Why Not a $1000-an-hour Minimum Wage?
- Monday, February 3, 2003
Though Governor Kenny Guinn is proposing punitive tax increases that would destroy many jobs in Nevada, the Progressive Leadership Alliance of Nevada (PLAN) isn’t satisfied. It wants the state to go even further and virtually abolish first jobs for many young Nevadans.
How? By increasing the state’s minimum wage beyond the federal minimum.
Nevada state law does not mention minimum wage amounts; instead the federal minimum wage rate is adopted by administrative action. Thus the state’s minimum wage is the current federal rate of $5.15 per hour—guaranteeing that any potential employees who don’t add at least $5.15 per hour of additional productivity will be unemployed.
Minimum wage laws have been destructive ever since they began in 1938 with the passage of the Fair Labor Standards Act. Along with other New Deal legislation, it served to prolong the depression. Such laws increase the numbers at the unemployment office, and it is unskilled young workers especially who bear the brunt.
So a person wants to work and an employer wants to hire—they settle on a wage rate and away they go. Why must the government get in the middle and dictate a minimum wage?
The fact is, when government sets the price of anything above the market price, the demand for that good or service necessarily falls. This decline in demand for labor hits the young, unskilled and minority populations hardest. Last November the unemployment rate for blacks was double the rate for whites (11 per cent vs. 5.2 per cent), while Hispanic unemployment was 7.4 per cent. In 2000, when the overall unemployment rate in the United States was 4 per cent, the unemployment rate for teenagers was 13.1 per cent—but black teenage unemployment was 29 percent.
As economist Murray Rothbard wrote in Power and Market, “Compulsory unemployment is achieved indirectly through minimum wage laws. On the free market, everyone’s wage tends to be set at his discounted marginal value productivity. A minimum wage law means that those whose DMVP is below the legal minimum are prevented from working. The worker was willing to take the job, and the employer willing to hire him. But the decree of the State prevents this hiring from taking place.”
Just how high does PLAN think the minimum wage should be? It is not clear from reading their report “Working Hard, Living Poor.” Oregon’s $6.50 is mentioned, $6.65 is mentioned, as well as $7.03 per hour. But, why is PLAN being so chincy? Why don’t they propose a minimum wage of $100 per hour, or for that matter, of $1,000 per hour?
It’s obvious why the folks at PLAN don’t pursue their own logic: If they did, virtually the entire workforce would be unemployed. The folks at PLAN (as with all minimum wage proponents) are shrewd enough to stop their minimum wage demands at a point where only marginal workers are affected, and there is no danger of disemploying senior union workers.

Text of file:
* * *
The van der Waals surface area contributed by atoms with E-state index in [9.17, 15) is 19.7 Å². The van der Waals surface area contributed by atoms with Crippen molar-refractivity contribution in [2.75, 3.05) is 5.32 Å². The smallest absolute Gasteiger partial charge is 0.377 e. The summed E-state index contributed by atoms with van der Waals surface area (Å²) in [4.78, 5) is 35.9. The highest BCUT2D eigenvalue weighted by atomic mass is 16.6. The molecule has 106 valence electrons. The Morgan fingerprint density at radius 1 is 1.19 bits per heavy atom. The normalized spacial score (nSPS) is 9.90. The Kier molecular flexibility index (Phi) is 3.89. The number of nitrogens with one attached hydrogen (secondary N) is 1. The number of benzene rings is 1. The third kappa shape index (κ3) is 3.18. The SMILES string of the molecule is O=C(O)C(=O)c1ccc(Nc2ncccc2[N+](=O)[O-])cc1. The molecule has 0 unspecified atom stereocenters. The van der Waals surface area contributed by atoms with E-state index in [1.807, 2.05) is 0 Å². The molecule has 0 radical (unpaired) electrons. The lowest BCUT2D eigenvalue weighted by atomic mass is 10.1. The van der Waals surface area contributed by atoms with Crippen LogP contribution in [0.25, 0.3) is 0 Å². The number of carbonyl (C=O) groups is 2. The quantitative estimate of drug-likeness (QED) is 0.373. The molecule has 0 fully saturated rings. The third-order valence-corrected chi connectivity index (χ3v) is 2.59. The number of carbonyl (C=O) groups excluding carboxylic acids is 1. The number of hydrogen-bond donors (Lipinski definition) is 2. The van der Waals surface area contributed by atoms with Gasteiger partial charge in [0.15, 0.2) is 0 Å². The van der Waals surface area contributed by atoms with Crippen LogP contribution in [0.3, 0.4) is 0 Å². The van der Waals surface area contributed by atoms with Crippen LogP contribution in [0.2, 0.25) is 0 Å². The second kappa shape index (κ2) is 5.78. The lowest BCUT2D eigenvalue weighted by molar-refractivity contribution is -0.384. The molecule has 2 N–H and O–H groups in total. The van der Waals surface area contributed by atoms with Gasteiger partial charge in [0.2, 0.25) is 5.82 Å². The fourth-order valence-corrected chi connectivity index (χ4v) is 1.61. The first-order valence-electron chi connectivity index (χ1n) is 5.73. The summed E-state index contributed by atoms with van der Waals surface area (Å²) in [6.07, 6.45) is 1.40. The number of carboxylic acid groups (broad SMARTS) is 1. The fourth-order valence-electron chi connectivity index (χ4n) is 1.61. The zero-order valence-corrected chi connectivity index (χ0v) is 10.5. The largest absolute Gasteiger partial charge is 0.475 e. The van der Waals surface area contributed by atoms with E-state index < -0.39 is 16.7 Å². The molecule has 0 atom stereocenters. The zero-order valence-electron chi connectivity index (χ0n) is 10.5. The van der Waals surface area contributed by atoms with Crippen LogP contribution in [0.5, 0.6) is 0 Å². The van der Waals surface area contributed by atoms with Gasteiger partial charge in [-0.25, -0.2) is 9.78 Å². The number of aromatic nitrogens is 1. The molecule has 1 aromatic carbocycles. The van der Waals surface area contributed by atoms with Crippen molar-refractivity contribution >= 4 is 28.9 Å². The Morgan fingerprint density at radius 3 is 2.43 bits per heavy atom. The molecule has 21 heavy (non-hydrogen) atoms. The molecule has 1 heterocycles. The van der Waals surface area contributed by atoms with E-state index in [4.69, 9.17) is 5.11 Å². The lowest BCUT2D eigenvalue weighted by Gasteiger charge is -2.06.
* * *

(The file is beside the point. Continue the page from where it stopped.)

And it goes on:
Why would PLAN be carrying the water for the unions? Among PLAN’s member organizations are: AFL-CIO of Nevada, Culinary Works Union Local #226, H.E.R.E local #86, Laborers International Union of America #169, Nevada Service Employees SEIU local #1107, Operating Engineers Local 3, State of Nevada Employees Association, and the Nevada State Education Association.
Why do union leaders push for PLAN’s minimum wage boost? It’s not that their members earn minimum wage and so would see an immediate increase in wages. Rather, they know a higher minimum wage will permanently displace younger, marginal non-union workers from the labor force. The wages of union workers then increase, due to the absence of competition.
As Rothbard wrote in Making Economic Sense, “When we see that the most ardent advocates of the minimum wage law have been the AFL-CIO, and that the concrete effect of the minimum wage laws has been to cripple the low-wage competition of the marginal workers as against higher-wage workers with union seniority, the true motivation of the agitation for the minimum wage becomes apparent.”
Inflation (as measured by the CPI) has reduced the real effect of the 1996 minimum wage increase by 14 per cent. Partially because of this, unemployment rates have remained relatively quiescent, spurring the unions to agitate for an increase.
The last thing Nevada employees and employers need is for state government to intervene in their wage negotiations. Despite their do-gooder rhetoric, the PLAN gang is not looking out for working families. They are looking to decrease competition for their union members.
Doug French is executive vice president of a Southern Nevada bank and a policy fellow of the Nevada Policy Research Institute.